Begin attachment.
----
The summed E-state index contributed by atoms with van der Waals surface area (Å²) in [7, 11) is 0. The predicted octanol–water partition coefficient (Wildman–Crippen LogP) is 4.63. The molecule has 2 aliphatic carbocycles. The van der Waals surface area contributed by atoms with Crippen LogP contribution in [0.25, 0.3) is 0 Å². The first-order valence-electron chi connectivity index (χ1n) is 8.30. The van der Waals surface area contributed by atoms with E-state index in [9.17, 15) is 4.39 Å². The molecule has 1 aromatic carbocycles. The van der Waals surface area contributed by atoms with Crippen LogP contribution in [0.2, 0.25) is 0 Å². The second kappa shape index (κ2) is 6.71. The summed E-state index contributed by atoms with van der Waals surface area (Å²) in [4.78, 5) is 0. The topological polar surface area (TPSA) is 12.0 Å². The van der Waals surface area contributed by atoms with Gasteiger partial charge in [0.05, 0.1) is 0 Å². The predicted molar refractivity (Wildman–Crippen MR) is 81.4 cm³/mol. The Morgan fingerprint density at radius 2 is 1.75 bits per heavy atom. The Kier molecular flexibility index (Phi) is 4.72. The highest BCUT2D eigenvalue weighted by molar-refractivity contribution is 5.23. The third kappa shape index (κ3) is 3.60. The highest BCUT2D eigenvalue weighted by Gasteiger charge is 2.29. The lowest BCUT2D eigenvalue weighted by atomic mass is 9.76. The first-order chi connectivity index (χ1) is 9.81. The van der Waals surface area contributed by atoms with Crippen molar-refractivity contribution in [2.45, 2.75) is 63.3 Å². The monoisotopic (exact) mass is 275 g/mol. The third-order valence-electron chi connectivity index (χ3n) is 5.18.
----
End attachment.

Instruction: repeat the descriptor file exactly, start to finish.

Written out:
The summed E-state index contributed by atoms with van der Waals surface area (Å²) in [7, 11) is 0. The predicted octanol–water partition coefficient (Wildman–Crippen LogP) is 4.63. The molecule has 2 aliphatic carbocycles. The van der Waals surface area contributed by atoms with Crippen LogP contribution in [0.25, 0.3) is 0 Å². The first-order valence-electron chi connectivity index (χ1n) is 8.30. The van der Waals surface area contributed by atoms with E-state index in [9.17, 15) is 4.39 Å². The molecule has 1 aromatic carbocycles. The van der Waals surface area contributed by atoms with Crippen LogP contribution in [0.2, 0.25) is 0 Å². The second kappa shape index (κ2) is 6.71. The summed E-state index contributed by atoms with van der Waals surface area (Å²) in [4.78, 5) is 0. The topological polar surface area (TPSA) is 12.0 Å². The van der Waals surface area contributed by atoms with Gasteiger partial charge in [0.05, 0.1) is 0 Å². The predicted molar refractivity (Wildman–Crippen MR) is 81.4 cm³/mol. The Morgan fingerprint density at radius 2 is 1.75 bits per heavy atom. The Kier molecular flexibility index (Phi) is 4.72. The highest BCUT2D eigenvalue weighted by molar-refractivity contribution is 5.23. The third kappa shape index (κ3) is 3.60. The highest BCUT2D eigenvalue weighted by Gasteiger charge is 2.29. The lowest BCUT2D eigenvalue weighted by atomic mass is 9.76. The first-order chi connectivity index (χ1) is 9.81. The van der Waals surface area contributed by atoms with Crippen molar-refractivity contribution in [2.45, 2.75) is 63.3 Å². The monoisotopic (exact) mass is 275 g/mol. The third-order valence-electron chi connectivity index (χ3n) is 5.18.